Recent conversations about changes at the middle schools and the value of a program like the Middle Years Programme of the International Baccalaureate (MYB/IB) have raised lots of questions about reading levels, challenge, and “rigor.” This has led me to reflect on my own education — and teaching — and that of my children in the MSO school district.
With degrees in philosophy and comparative literature, I am a dyed-in-the-wool humanist, with a deep appreciation for the Western tradition. When I was in 7th grade, at a “rigorous” private school, we slogged through Romantic poets, Greek drama, and Henry James. It bored me. Outside of school I read copiously from both the science fiction and the classics sections of my local bookstore. Honestly, if I were making the book list for our middle schools, it would look a little different. But if I’d had the middle school readings my kids do, I’d have loved it. I navigate this ambivalence by helpfully dropping challenging “great books” on my kids’ pillows, especially at the start of summer vacation. I usually lose out to re-readings of the Harry Potter series — not, after all, a bad way to spend a hot August afternoon.
My children get a lot of me and my opinions. I am thrilled that they also get the different perspectives of their excellent language arts teachers. And it’s a two-way street, as when my then third grader brought home a book after reading it in class, and insisted we read it aloud as a family. It was a children’s classic I’d never read (All of a Kind Family). We did, and it was wonderful. Their teachers have exposed them to a wide range of literature and ideas, including books that hadn’t been written when I was their age, and a few they’d ignored on their pillows (like A Wrinkle in Time and The Golden Compass, both good, thinky books). They are developing into strong, open minded readers, and I wouldn’t have it any other way.
I am frankly amazed at the writing instruction my children are receiving. And I say this not just as a former student, but also as a former college writing instructor. When I was in middle school, we regularly wrote formal and formulaic essays, for an audience of one — the teacher grading us. We dreaded the “split grade”: A for content/C for form; or probably worse, A for form/C for content. I wrote this way through college, working late into the night with gallons of white out and Diet Coke. Some years later, teaching freshman composition, I was glad when my department adopted an early writing rubric and required us to use it. It helped me unpack terms like “form” and “content” and added essential concepts like audience, purpose and voice that were as foreign to my college students in the 1990s as they had been to me.
By the end of elementary school, my children are already better self-editors, and more audience-aware than many of the college students I’ve taught. They are also more versatile presenters. I have no love for PowerPoint, but it has its place. I was several years into grad school, working part-time in the Information Technology Division of my university, when an undergrad called me out (correctly) on a memo (two pages of dense text) I’d prepared for our team to take to a larger meeting.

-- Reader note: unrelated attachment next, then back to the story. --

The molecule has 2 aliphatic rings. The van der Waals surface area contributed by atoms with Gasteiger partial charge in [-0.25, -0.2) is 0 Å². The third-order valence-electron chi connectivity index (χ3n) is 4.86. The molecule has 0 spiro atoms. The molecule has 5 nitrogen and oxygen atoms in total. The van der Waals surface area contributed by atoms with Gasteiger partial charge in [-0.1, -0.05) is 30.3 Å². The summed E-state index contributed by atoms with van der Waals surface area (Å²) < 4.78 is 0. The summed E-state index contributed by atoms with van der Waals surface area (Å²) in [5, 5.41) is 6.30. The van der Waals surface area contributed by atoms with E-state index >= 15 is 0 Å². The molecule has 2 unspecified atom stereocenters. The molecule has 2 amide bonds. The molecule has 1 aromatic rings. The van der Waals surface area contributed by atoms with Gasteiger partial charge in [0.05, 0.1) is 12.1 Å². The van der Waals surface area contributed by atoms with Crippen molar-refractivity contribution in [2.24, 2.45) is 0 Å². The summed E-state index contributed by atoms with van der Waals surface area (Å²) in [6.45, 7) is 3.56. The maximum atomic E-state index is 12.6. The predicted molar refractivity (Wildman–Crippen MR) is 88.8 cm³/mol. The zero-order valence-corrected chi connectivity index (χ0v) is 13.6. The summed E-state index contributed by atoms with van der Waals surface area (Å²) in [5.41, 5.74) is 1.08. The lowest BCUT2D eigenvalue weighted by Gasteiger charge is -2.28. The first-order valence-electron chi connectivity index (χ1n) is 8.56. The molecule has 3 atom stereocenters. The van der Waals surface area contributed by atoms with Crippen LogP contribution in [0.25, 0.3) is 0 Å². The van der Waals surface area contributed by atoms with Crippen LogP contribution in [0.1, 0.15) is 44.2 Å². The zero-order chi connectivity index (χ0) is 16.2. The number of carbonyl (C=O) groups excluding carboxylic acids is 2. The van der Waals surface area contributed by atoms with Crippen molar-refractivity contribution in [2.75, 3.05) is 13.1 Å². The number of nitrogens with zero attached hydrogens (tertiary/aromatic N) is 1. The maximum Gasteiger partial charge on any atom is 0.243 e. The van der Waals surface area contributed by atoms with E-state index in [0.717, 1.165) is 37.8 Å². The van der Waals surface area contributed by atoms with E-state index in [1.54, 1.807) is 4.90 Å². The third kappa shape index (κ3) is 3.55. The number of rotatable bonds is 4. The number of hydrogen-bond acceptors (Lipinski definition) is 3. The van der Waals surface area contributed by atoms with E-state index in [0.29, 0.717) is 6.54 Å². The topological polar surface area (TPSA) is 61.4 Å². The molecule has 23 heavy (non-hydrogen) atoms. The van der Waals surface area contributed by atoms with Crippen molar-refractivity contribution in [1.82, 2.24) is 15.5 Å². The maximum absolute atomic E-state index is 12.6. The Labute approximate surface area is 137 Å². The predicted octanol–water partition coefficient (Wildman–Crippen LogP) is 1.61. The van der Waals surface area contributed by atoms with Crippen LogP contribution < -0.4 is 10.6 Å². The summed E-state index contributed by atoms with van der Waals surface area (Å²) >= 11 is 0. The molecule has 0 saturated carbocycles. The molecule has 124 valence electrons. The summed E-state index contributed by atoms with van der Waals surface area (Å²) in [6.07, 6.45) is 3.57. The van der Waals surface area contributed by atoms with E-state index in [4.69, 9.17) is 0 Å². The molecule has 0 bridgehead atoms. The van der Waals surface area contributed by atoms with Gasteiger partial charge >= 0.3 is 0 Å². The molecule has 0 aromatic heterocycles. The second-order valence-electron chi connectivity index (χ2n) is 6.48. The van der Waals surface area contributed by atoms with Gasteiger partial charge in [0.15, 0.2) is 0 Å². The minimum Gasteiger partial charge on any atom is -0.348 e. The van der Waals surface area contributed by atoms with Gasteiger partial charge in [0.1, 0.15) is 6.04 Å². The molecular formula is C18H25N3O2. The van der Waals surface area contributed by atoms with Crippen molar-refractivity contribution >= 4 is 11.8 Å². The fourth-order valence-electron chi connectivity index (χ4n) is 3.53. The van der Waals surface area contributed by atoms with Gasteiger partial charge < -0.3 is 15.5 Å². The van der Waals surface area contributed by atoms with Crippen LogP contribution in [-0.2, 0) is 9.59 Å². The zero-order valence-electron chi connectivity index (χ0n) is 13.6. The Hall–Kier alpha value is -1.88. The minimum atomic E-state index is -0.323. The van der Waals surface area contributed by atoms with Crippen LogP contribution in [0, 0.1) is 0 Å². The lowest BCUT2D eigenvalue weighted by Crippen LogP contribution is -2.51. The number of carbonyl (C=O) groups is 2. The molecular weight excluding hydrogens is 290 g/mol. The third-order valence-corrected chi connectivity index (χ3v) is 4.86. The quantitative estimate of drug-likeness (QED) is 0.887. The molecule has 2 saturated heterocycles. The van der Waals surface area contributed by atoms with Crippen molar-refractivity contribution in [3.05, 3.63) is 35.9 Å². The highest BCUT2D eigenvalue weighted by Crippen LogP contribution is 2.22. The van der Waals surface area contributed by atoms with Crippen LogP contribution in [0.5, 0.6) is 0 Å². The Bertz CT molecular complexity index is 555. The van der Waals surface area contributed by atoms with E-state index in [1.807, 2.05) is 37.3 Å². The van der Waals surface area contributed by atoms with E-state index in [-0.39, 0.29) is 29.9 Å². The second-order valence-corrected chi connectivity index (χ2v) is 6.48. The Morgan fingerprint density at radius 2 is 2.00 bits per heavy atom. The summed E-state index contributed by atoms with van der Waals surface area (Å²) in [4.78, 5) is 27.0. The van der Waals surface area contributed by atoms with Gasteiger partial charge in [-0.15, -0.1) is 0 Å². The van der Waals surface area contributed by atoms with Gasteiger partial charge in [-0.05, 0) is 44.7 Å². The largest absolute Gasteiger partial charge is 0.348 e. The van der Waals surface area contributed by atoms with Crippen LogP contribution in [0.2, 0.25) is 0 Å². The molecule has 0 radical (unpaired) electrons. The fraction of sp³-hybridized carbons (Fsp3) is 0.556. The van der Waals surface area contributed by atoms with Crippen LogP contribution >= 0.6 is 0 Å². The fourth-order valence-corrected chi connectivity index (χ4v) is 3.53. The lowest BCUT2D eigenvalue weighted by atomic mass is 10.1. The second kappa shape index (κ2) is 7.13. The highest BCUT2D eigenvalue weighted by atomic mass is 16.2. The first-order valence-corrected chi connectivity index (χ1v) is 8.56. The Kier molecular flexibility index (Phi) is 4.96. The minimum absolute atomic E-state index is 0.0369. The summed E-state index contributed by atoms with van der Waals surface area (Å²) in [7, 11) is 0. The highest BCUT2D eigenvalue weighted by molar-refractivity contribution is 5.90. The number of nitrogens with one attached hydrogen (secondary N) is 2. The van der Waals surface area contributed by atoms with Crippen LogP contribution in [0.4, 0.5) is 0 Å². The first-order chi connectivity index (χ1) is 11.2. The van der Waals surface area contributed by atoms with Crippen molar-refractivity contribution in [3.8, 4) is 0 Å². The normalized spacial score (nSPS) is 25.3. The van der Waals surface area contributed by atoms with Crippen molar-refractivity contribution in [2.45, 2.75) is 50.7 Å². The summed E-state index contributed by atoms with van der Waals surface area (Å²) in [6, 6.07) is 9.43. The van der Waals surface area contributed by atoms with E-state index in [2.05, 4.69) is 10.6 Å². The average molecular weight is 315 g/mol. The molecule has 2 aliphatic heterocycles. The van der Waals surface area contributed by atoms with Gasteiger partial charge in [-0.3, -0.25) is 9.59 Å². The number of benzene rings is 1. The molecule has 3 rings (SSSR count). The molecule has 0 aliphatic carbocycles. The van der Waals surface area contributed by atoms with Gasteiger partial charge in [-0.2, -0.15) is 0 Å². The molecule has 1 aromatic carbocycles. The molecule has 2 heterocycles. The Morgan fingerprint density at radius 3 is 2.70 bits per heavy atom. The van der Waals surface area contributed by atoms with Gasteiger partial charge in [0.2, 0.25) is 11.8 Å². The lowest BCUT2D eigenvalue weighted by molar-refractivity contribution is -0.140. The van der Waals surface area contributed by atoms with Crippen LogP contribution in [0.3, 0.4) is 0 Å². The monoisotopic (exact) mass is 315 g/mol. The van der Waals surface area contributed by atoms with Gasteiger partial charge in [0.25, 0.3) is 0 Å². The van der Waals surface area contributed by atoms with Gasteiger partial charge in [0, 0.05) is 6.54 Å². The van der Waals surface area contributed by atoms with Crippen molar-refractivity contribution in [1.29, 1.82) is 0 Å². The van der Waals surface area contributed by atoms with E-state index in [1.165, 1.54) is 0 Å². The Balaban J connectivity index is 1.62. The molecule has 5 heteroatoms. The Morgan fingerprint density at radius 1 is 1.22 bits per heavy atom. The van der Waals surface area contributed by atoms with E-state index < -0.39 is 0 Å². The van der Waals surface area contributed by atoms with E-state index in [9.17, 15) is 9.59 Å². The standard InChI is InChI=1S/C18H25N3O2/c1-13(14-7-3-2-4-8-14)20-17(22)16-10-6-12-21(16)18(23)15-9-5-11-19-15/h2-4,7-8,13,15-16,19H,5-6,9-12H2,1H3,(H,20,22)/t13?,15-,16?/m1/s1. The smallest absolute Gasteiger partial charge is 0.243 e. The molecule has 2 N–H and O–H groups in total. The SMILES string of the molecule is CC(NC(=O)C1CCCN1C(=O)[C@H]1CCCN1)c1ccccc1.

“Can’t you give me a little white space?’ he asked plaintively.
It hadn’t occurred to me. I could have learned something from making the occasional poster or PowerPoint along the way. My kids are already learning to distill their thinking to its essential ideas, and that more is not always better.
I am not sure what “rigor” is. I am told my education had it. I think my kids are getting it too. My school’s motto was “not for school, but for our lives we learn.” Now, the South Orange-Maplewood Superintendent of Schools Dr. Brian Osborne wants our students to be “lifelong learners.” I think we are on the same page here. But since the world continues to change rapidly and none of us knows how the future will play out, even that broad goal is fuzzier than we might like.
When I was in middle school, our head of school, Dr. H., had just invested in a mainframe computer, and BASIC programming was a required 7th grade class. A dozen other schools tapped into our powerful system with remote terminals. By my senior year, PCs were emerging, and that expensive machine was rapidly becoming a dinosaur in the basement. Today it could probably fit into a laptop. Dr. H. was right about computers and the future; he just couldn’t anticipate the particulars. Technology is still one of our buzz words, along with globalization, and preparing our children for the future is still a game of educated guesses.
We’re always going to be making changes—and choices—in education. Today’s college writing instructors are weighing the formal essay and the research paper against the blog, and our district has replaced Home Economics with Technology. My child would rather have kept Home Economics since she’s already soaking in technology. Is one better than the other? Not really.
What our kids need—and what they are getting in our schools—is a rich understanding of the traditions, history, and workings of our shrinking planet and the skills and attitudes that will allow them to navigate the unknowable future they will inherit.
Julia Burch is a parent of a 5th and a 7th grader in SOMSD schools.
She has a BA in Philosophy and a PhD in Comparative Literature and has
taught writing and literature at the University of Michigan and
Southeastern Louisiana University.